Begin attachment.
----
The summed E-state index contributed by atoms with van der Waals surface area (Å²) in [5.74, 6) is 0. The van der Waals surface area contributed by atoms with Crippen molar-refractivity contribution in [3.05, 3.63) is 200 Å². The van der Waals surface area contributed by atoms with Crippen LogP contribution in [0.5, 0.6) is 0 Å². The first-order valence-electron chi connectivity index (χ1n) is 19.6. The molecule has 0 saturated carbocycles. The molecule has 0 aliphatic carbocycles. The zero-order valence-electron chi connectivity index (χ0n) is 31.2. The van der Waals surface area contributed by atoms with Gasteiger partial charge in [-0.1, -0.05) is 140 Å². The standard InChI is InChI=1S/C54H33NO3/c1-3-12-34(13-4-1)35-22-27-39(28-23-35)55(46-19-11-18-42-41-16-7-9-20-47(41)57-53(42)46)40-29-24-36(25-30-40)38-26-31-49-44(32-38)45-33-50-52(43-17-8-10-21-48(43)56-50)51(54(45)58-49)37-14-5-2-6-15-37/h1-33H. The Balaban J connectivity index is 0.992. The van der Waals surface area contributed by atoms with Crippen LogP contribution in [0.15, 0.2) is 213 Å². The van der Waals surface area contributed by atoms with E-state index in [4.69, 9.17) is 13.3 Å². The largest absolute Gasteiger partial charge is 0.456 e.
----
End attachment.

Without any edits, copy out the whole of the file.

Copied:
The summed E-state index contributed by atoms with van der Waals surface area (Å²) in [5.74, 6) is 0. The van der Waals surface area contributed by atoms with Crippen molar-refractivity contribution in [3.05, 3.63) is 200 Å². The van der Waals surface area contributed by atoms with Crippen LogP contribution in [0.5, 0.6) is 0 Å². The first-order valence-electron chi connectivity index (χ1n) is 19.6. The molecule has 0 saturated carbocycles. The molecule has 0 aliphatic carbocycles. The zero-order valence-electron chi connectivity index (χ0n) is 31.2. The van der Waals surface area contributed by atoms with Gasteiger partial charge in [-0.1, -0.05) is 140 Å². The standard InChI is InChI=1S/C54H33NO3/c1-3-12-34(13-4-1)35-22-27-39(28-23-35)55(46-19-11-18-42-41-16-7-9-20-47(41)57-53(42)46)40-29-24-36(25-30-40)38-26-31-49-44(32-38)45-33-50-52(43-17-8-10-21-48(43)56-50)51(54(45)58-49)37-14-5-2-6-15-37/h1-33H. The Balaban J connectivity index is 0.992. The van der Waals surface area contributed by atoms with Crippen LogP contribution in [0.15, 0.2) is 213 Å². The van der Waals surface area contributed by atoms with E-state index in [4.69, 9.17) is 13.3 Å². The largest absolute Gasteiger partial charge is 0.456 e.